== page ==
Bob and Joy
     By Bob and Joy Schwabach

Home (947 bytes)

Columns  (947 bytes)

Internuts (947 bytes)

  Bob's Bio (947 bytes)

Email (947 bytes)





 About Us





April 2001, Week 3 -- Reality Check



   We just received a report that even the executives of wireless connection companies don't use their cell phones or Palm Pilots for browsing the web. They use cell phones for making phone calls, and the so-called PDAs (personal digital assistants) as address and appointment books -- just the like the rest of the world.

   These are the same people trying to sell devices for the new wireless world of computing. They get a lot of publicity in popular magazines but the stuff doesn't seem to work that well.


   The study was done by "ComVentures," a venture capital firm that invests in exactly these kind of new wireless communication companies. While executives of the companies are pushing the idea of a new world idiom where everyone will access the web and communicate by wireless, they admitted they don't use these features themselves because "they are just too slow." Interesting. Also sobering.


The corporate screenwriter


   "Final Draft," is the leading script program used by Hollywood screenwriters (it carries the endorsement of Tom Hanks). Now they have come out with a version aimed at those writing scripts for corporate training films and radio and television ads.

   The new program works much like the movie version, the key features being a double column entry form and the linking of spoken lines with scene descriptions. If a piece of dialogue or instruction is tied to a particular image, they stay together no matter where the image is moved in the script. The two parts, audio and visual, are entered in two separate columns for easy identification and editing.


  "Final Draft, Audio Visual" is $250 for either Windows or Macintosh, and $150 now for a limited time. Phone info: 800-231-4055 or 818-995-8995; web:


Useful Downloads


-- "SafeMail," is an e-mail encryption program with a five-star rating from users. Decoding the e-mail is dependent on typing a key sentence or phrase that the sender provides. The downside is the receiving party must have the same program. It's free to try, $50 to keep.


-- "Stay Connected," is a Windows utility that usually prevents your ISP (Internet Service Provider) from disconnecting you. If you are disconnected anyway, the utility redials and reconnects immediately. Free to try, $20 to keep.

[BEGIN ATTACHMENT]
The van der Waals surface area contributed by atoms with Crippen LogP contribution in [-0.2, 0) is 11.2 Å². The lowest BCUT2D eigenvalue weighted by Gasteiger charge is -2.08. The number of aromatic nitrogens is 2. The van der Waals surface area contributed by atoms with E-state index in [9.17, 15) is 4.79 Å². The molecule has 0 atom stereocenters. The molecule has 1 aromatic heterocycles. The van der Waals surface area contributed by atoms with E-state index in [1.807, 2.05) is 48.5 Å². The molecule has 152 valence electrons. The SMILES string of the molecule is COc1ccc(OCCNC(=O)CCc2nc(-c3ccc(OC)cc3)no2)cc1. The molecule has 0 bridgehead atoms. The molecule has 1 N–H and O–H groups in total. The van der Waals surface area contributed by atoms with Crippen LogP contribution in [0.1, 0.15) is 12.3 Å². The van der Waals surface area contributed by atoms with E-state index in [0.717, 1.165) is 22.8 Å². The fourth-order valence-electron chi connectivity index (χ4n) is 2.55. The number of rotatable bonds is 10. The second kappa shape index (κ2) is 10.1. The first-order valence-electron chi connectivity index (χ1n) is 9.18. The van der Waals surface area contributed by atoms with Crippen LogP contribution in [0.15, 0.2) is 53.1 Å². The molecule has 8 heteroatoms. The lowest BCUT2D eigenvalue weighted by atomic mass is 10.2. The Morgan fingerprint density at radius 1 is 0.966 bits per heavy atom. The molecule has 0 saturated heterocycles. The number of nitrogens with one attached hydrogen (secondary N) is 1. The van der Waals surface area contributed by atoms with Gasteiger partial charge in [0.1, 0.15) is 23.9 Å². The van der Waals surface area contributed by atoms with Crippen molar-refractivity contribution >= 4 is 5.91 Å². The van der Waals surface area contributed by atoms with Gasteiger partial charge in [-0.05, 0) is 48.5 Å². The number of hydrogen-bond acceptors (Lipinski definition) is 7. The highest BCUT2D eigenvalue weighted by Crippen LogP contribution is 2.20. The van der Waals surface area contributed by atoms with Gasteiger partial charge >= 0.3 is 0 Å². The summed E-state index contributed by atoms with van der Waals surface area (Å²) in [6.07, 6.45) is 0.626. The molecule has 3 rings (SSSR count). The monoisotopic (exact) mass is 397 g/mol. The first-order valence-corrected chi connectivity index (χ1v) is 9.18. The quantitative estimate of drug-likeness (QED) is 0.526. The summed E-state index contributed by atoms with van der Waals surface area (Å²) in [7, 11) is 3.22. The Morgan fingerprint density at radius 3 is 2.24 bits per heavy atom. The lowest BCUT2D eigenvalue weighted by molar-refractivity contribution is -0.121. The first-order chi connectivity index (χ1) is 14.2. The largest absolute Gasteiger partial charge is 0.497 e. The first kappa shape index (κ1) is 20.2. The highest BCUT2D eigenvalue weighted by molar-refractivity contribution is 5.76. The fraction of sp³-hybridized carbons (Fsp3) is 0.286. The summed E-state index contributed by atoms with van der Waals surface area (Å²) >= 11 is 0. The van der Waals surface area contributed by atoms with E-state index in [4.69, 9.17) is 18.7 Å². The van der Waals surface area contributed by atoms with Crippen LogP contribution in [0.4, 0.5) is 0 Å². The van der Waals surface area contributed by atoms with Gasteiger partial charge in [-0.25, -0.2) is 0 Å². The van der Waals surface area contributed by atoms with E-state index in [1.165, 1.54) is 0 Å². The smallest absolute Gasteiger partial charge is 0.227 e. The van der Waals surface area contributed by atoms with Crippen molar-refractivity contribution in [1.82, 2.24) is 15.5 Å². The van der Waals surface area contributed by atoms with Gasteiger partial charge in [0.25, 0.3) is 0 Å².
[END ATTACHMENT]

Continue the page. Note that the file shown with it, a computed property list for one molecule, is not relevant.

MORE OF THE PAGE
-- "DLL Show," tells you what each Windows DLL (Dynamic Link Library) is in use for any program you run. About 200,000 people have already downloaded this one. Free to try, $25 to keep.


-- "Photocopier," turns your scanner into a copier by transferring the scanned material to the printer. You can make some size adjustments and select color or gray-scale. Free.


NOTE: I'd like to point out here that many new scanners come with a print button that does this automatically. You can also scan a page, move it to another program and print from there, thus copying the page. But this little utility does make it simpler.


Where to find downloads


   There are several sites on the web for downloading shareware; best known are,,, and You should be aware that downloads often carry ads or sell your contact information to merchants. Some shareware is not well behaved and can cause your system to lock up or create problems with other programs. This happens to us so regularly that we take it as a part of computing life. Our computers experience weird problems on the average of three or four times a week.



--  Drivers for almost all computer peripherals and devices, plus a utility that checks your system to see if you have the latest ones.  is also a good source for drivers.

--  Selects your best deal on phone service, depending on your use pattern.

--  Advice on plant selection for different regions. Just click on the map. (Did you know the Department of Agriculture has a resident county agent for every county in America?)

-- Win a million dollars for clicking on ads, news and other items. They give away $10,000 a day, and a $1 million dollar prize each month. Lots of competition.

--  Big site for game cheat codes. Links to other sites. Like ...


-- Web's biggest site for cheat codes. They're called cheat codes, but they make the games more fun.


Games: A whole lot of shakin going on



   Things that go bump are getting to be part of the game. There's the "iFeel" mouse from Logitech, and a new set of earphones called "Rumble FX" from Evergreen Technologies. These are both force-feedback devices, which react in tactile and audible ways to stimuli from games. You can also get force-feedback joysticks, which have been out for several years.

  While other force feedback devices work only with games designed to trigger their sensors, the Rumble FX headphones work with any game and can be used with Windows, Macintosh and game machines. Web:


  "Black & White," from Lionhead Studios and Electronic Arts, is the latest game to make use of force feedback controllers. It's designed by Peter Molyneaux, a founder of the famous British game company, Bullfrog. Game uses lots of artificial intelligence. Web info:

   NOTE: Readers can search more than four years of columns at the "On Computers" web site: You can e-mail Bob Schwabach at or